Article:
Monday, July 30, 2012

30.7.12 - How's my driving?

As I was navigating my way home the other day with my son's typically huge stroller (and my son, of course) I couldn't help but giggle at a bumper sticker I saw on an awfully parked car saying "How's my driving?" with a number underneath to call. This struck me as particularly funny for a number of reasons:

1. Israeli drivers are generally terrible. AS IF you want other people to comment, more than they are going to anyway.
2. The park was just outrageously bad, so much so I had to get off the pavement and walk on the street because I couldn't get the stroller through. My driving teacher in Australia, who happened to be Israeli, always taught me, as did my dad, that more people will judge your driving on the way that you park and it's just awful driver's etiquette to park badly. Apart from the invitation to judge, I thought about my ISRAELI driving teacher saying that and the whole thing just seemed hilarious.
3. My driving of the stroller seemed pretty awful in direct relation to this ridiculous park. I hoped no one was watching.

But even more than all of this, it made me think, what if there was a bumper sticker that said, "How's my parenting?" with a number to call afterwards. Touche. I wonder how many parents would get reported. I wonder how many tickets I'd have.

With the summer onslaught of guests, all of whom have been outrageously excited to see my son, I have wondered about who may be judging my driving. His personality is really beginning to shine through, and surprise to no one, he's a cheeky little rascal. He's very giggly and smiley but he's also starting to throw temper tantrums, and he's smacking. I have realized he's not actually doing it out of frustration, though that's certainly a part of it - he's doing it for reaction, simply to see what happens and also to connect with things, as is his curious habit at the moment. Okies. So in typical new parent response, we're doing all the textbook things - saying "no" firmly, asking him what he would like rather than what he wants (although "want" certainly slips out often enough) talking and walking him through the issue. That's fine. This morning though, when he reached for an electrical cord, my husband simply smacked his hand and said "no". Something I've thought about doing but refrained from many times because I've read too many scholarly articles that suggest such behavior only reinforces aggression.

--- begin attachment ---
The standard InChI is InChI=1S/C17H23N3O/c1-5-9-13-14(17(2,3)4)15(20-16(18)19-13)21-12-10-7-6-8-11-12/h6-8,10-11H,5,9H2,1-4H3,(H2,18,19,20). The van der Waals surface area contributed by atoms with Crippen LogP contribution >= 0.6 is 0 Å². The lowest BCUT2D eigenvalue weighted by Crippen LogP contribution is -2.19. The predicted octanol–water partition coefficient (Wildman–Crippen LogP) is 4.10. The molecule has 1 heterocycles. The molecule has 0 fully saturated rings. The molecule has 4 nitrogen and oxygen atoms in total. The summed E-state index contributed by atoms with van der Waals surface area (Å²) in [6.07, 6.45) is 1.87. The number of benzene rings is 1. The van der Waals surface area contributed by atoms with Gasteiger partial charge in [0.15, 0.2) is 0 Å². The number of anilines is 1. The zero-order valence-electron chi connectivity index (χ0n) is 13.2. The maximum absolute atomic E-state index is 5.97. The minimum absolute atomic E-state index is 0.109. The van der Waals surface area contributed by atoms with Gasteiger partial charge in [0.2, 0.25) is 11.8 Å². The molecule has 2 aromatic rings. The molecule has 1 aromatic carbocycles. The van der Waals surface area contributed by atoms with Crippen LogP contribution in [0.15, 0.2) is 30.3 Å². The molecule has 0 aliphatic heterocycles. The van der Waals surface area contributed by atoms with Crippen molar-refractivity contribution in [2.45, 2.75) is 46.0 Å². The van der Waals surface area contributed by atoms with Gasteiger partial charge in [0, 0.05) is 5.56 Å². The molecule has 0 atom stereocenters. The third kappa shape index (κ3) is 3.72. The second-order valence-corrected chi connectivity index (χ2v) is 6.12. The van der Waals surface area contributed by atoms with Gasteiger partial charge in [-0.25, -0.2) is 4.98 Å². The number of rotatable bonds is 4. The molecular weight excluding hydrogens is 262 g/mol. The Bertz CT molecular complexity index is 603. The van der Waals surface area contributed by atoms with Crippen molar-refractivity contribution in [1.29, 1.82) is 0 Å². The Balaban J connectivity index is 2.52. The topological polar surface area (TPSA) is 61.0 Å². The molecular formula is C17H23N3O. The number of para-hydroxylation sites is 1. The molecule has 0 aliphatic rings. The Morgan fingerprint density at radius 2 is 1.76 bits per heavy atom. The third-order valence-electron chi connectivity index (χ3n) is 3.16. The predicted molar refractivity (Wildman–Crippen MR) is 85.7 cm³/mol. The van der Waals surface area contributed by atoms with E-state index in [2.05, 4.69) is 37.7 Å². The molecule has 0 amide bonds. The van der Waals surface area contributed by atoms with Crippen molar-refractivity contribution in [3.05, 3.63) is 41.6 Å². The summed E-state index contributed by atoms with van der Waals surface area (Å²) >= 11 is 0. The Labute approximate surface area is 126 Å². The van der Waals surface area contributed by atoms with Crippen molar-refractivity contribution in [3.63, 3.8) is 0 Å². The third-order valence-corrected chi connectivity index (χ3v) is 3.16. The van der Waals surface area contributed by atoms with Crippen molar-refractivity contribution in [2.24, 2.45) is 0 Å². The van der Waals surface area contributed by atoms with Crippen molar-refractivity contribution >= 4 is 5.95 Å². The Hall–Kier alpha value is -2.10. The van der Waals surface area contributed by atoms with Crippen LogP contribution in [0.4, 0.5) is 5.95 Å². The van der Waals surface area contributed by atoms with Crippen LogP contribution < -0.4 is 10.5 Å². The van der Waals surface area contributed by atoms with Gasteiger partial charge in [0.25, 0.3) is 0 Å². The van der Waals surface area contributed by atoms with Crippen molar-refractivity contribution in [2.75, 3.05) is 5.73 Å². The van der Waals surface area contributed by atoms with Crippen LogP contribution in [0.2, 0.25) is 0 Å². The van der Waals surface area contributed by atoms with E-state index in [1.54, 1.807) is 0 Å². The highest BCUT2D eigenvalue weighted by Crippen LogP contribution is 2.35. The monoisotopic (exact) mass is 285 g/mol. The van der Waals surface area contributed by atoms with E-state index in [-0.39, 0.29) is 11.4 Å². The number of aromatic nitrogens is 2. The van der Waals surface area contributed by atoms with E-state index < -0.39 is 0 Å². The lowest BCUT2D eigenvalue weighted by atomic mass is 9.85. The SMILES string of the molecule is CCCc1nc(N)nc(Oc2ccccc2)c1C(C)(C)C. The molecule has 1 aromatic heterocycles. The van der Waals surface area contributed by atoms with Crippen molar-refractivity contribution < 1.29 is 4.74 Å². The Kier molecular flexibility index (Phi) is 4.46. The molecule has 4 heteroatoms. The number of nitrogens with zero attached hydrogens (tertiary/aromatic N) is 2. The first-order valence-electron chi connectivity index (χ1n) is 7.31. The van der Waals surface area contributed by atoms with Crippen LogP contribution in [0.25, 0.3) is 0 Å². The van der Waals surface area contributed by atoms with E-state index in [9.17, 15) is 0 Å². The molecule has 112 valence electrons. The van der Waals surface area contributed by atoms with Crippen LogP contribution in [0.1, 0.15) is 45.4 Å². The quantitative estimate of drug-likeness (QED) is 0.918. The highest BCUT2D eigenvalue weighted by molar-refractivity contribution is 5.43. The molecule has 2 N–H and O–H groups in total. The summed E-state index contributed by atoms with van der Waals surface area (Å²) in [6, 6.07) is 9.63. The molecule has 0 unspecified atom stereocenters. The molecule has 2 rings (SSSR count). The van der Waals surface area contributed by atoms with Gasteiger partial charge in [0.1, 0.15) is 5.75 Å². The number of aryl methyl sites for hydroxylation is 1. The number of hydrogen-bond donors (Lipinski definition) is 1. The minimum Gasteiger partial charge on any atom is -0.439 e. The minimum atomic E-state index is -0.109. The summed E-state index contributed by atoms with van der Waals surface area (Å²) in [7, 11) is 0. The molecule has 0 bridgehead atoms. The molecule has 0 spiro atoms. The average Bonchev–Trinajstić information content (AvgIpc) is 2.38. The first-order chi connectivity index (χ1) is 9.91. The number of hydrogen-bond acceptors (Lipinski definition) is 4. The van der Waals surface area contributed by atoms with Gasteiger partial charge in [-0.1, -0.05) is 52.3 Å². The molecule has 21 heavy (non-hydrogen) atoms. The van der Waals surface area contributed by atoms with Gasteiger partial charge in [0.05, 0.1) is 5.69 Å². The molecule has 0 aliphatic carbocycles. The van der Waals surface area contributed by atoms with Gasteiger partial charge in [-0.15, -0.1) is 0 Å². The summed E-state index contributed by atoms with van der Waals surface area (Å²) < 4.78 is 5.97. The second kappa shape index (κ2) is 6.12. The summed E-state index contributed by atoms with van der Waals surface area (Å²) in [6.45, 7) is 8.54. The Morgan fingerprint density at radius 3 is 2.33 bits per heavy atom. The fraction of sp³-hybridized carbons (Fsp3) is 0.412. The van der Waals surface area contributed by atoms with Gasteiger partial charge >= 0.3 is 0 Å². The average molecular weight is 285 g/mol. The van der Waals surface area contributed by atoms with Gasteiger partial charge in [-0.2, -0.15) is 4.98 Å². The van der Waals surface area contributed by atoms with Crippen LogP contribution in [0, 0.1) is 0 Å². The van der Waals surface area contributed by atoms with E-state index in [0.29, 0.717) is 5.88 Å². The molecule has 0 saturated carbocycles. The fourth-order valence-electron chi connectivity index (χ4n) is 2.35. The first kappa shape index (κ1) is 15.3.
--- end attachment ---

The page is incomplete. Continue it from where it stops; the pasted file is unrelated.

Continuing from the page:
But he stopped. He didn't reach for it again. 

My mother has a habit of telling the same story over and over again and there's one she tells often about my aunt not disciplining my cousin, her first child, at a meal when he was throwing food off his highchair. After my aunt's several gentle overtones, my mother, already onto her third child, eventually smacked his hand and said "no" and he stopped. Mind you this was back in the '80s, so who knows between all the shoulder pads and diet drinks what was really going on. Still, it's tried, true and tested and my cousin no longer throws food on the floor (he's 29 years old). 

So what do I do? My husband was right and the articles are right and I feel like I'm not alright. I've not yet ascertained, however, what it is that's bothering me. Is it that I don't want to discipline my child in a certain way, or that I'm afraid of being judged by others? Is my fear related to reinforcing bad behavior, or that my perfect child isn't perfect, or that others will think I'm a bad parent? What is it?

Back down memory lane. My late grandmother, who was a sassy lady to say the least, actually complimented my parenting when we were in the States a few months ago. I mention this because I'm not sure she ever did the same to my mother. She said to me, as she saw me feeding my son fruit and yogurt instead of the cookie she longed to give him, "you know what you're doing. Look how nicely he sits and eats. I won't say anything." For my grandmother, this was a big deal because she had negative running commentary on everything. I'm talking about a fear of judgement and here I was getting a compliment from the matriarch of my family who rarely had compliments for anyone. That's huge, and perhaps more meaningful than I'll ever truly understand. My son, her first great grandchild and "goldene yingele" was turning out ok thanks to me. It's weird; when he's great, I attribute it to him; when he's not, I attribute it to me. So whose judgement am I really afraid of the most?

Perhaps if I stop judging and worrying about who is judging me, this kid might have a solid chance. 

Monday, July 9, 2012

9.7.12 - Mistakes help you grow...poorer

So my little munchkin is well and truly a year old, meaning no longer a "baby" but according to updates, a toddler. I can now dispel a couple of myths I stupidly subscribed to way back when I was the mother of a "baby":

- Never leave your baby to cry. The world isn't actually ending if they cry for longer than a second, even though it sounds like it.